'Get Real'- Bridging the gap between secondary and tertiary

    Brynn Hibbert University of New South Wales Introduction A tertiary course in chemistry may be seen as a bridge between secondary school and the workplace. Starting a course at a university brings a student into contact with working chemists whose task is to not only add knowledge about the subject, but to give an awareness of what it means to be a...
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    The Discovery of Ventolin

    Peter O'Brien The University of York Asthma is a very common disease, affecting one person out of every 20. So, if you are not asthmatic, it is highly likely that you know someone who is. indeed, you have probably seen people using medication for asthma in the form of an inhaler. The usual symptoms of asthma are wheezing and breathlessness which ma...
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    Quinine - One of the Great Molecules

    C Ramsden Keele University Quinine belongs to the molecular elite. If chemical compounds won medals and prizes, quinine would be one of the most decorated molecules in the history of science. For over 300 years it has played a major role in chemistry and medicine and has not been associated with adverse properties such as addiction or toxicity. Bec...
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    On Track to the Olympic Games: Chemistry Giving the Winning Edge

    Dr Mark Holmes Central Queensland University 2012 is an exciting time for sports fans. From July 27 to August 12, all eyes will be on London, the host city of the Games of the XXX Olympiad. The 2012 Paralympic Games will follow from August 29 to September 9. Logistically, the staging of these Games is huge. The London Organising Committee of the Ol...
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    The Chemistry Behind the Polymerase Chain Reaction

    Jolon Dyer University of Canterbury A mystery unveiled The year is 1990. the country the United States of America. A woman is brutally raped and murdered in her own home. Three men are linked to the crime through fraudulent use of the victims credit card the night before her death. Let's call these three men Mr. X, Mr. Y, and Mr. Z. One of these me...
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    Know Your Onions

    Subramaniam Sotheeswaran University of the South Pacific Onion is botanically described as Allium cepa and belongs to the plant family Lillaceae. It has been used as a spice for centuries. Onions are cooked, used raw in salads or used in flavouring foods. Three varieties of onions are known. They are the white, yellow or the red varieties and they ...
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    ICP-MS: A POWERFUL NEW ANALYTICAL TOOL FOR TRACE ANALYSIS OF ALL STABLE ELEMENTS AND INDIVIDUAL NUCLIDES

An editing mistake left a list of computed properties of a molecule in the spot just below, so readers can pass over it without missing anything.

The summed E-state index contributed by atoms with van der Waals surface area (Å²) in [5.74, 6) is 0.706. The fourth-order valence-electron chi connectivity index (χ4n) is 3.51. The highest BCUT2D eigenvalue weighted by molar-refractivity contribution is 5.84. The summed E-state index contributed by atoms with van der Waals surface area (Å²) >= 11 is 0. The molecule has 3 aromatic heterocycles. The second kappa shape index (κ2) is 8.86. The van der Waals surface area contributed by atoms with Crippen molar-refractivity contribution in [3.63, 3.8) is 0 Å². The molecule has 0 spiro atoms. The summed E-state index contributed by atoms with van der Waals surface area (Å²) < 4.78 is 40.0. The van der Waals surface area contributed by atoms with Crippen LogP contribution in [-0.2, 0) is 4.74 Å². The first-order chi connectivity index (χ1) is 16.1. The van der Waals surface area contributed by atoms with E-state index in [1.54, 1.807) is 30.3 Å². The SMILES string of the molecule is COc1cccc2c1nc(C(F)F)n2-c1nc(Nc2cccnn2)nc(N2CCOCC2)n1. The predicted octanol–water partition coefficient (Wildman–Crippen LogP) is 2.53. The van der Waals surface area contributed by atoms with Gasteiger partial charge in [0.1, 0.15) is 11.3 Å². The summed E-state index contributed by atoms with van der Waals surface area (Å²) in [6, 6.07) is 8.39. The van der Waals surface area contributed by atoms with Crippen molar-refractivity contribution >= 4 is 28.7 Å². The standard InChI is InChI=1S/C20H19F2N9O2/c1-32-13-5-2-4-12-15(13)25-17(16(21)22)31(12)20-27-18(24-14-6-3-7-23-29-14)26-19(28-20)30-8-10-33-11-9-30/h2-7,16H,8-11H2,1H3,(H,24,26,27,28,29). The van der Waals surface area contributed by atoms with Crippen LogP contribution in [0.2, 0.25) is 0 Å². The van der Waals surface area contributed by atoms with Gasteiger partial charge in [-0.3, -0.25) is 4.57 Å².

Barry N. Noller Environment Division, Department of Mines and Energy, GPO Box 2901 Darwin NT 0801 ICP-MS (inductively coupled plasma-mass spectrometry) is a hybrid analytical technique utilising a plasma atomisation source and a quadrupole mass spectrometer as detector. The specific feature of ICP-MS which makes it a unique technique is its capabil...
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    Sunscreens: Molecules That Absorb Ultraviolet Radiation

    Brian Wilkins Wearing hats and sitting under trees does not protect us from the significant amounts of ultraviolet radiation (UVR) reflected from most surfaces. We need extra protection in many situations. Chemistry has a role to play in providing harmless molecules that absorb UVR and dissipate its potentially dangerous energy into harmless longer...
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    A New Look at the Old Drug - Aspirin

    Dr. Eva Todoroska Charles Sturt University - Mitchell History of the discovery of aspirin The history of aspirin (acetylsalicylic acid) begins with common, folk herbal remedies that were used by early 18th century pharmacologists to reduce fever. Fever is symptomatic of many diseases. The bark of the willow tree (Salix alba) , meadowsweat plant (Sp...
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    Application of Basic Chemical Properties in Drug Design: The Development of Hypoxia-Selective Anticancer Drugs

    William A. Denny University of Auckland The first useful drugs were complex mixtures of compounds of unknown structure, extracted from natural sources (plants or animals), and resulted from chance observations of useful effects, probably backed up by trial and error experiments on humans over many generations. A therapeutic drug is now defined as a...